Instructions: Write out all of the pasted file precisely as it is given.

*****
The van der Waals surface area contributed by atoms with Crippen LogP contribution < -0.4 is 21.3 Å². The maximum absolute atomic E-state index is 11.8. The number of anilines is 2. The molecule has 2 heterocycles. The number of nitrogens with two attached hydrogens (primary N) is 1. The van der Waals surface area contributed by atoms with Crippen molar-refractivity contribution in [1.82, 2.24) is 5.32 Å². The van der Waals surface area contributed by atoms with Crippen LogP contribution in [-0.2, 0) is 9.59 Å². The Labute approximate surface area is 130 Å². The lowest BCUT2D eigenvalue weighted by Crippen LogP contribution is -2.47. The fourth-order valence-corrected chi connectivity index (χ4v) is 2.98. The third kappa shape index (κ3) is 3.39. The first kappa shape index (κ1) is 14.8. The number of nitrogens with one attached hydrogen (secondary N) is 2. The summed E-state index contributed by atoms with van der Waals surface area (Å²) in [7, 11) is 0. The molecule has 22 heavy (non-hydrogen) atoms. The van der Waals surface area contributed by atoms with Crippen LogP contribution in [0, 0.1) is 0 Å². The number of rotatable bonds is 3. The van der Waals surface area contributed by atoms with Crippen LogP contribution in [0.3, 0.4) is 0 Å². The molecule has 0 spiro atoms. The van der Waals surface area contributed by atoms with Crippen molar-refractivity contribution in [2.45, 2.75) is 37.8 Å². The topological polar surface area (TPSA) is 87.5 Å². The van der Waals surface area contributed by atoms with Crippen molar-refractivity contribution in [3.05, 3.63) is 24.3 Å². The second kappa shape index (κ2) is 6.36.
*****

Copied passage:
The van der Waals surface area contributed by atoms with Crippen LogP contribution < -0.4 is 21.3 Å². The maximum absolute atomic E-state index is 11.8. The number of anilines is 2. The molecule has 2 heterocycles. The number of nitrogens with two attached hydrogens (primary N) is 1. The van der Waals surface area contributed by atoms with Crippen molar-refractivity contribution in [1.82, 2.24) is 5.32 Å². The van der Waals surface area contributed by atoms with Crippen LogP contribution in [-0.2, 0) is 9.59 Å². The Labute approximate surface area is 130 Å². The lowest BCUT2D eigenvalue weighted by Crippen LogP contribution is -2.47. The fourth-order valence-corrected chi connectivity index (χ4v) is 2.98. The third kappa shape index (κ3) is 3.39. The first kappa shape index (κ1) is 14.8. The number of nitrogens with one attached hydrogen (secondary N) is 2. The summed E-state index contributed by atoms with van der Waals surface area (Å²) in [7, 11) is 0. The molecule has 22 heavy (non-hydrogen) atoms. The van der Waals surface area contributed by atoms with Crippen LogP contribution in [0, 0.1) is 0 Å². The number of rotatable bonds is 3. The van der Waals surface area contributed by atoms with Crippen LogP contribution in [0.3, 0.4) is 0 Å². The molecule has 0 spiro atoms. The van der Waals surface area contributed by atoms with Crippen molar-refractivity contribution in [2.45, 2.75) is 37.8 Å². The topological polar surface area (TPSA) is 87.5 Å². The van der Waals surface area contributed by atoms with Crippen molar-refractivity contribution in [3.05, 3.63) is 24.3 Å². The second kappa shape index (κ2) is 6.36.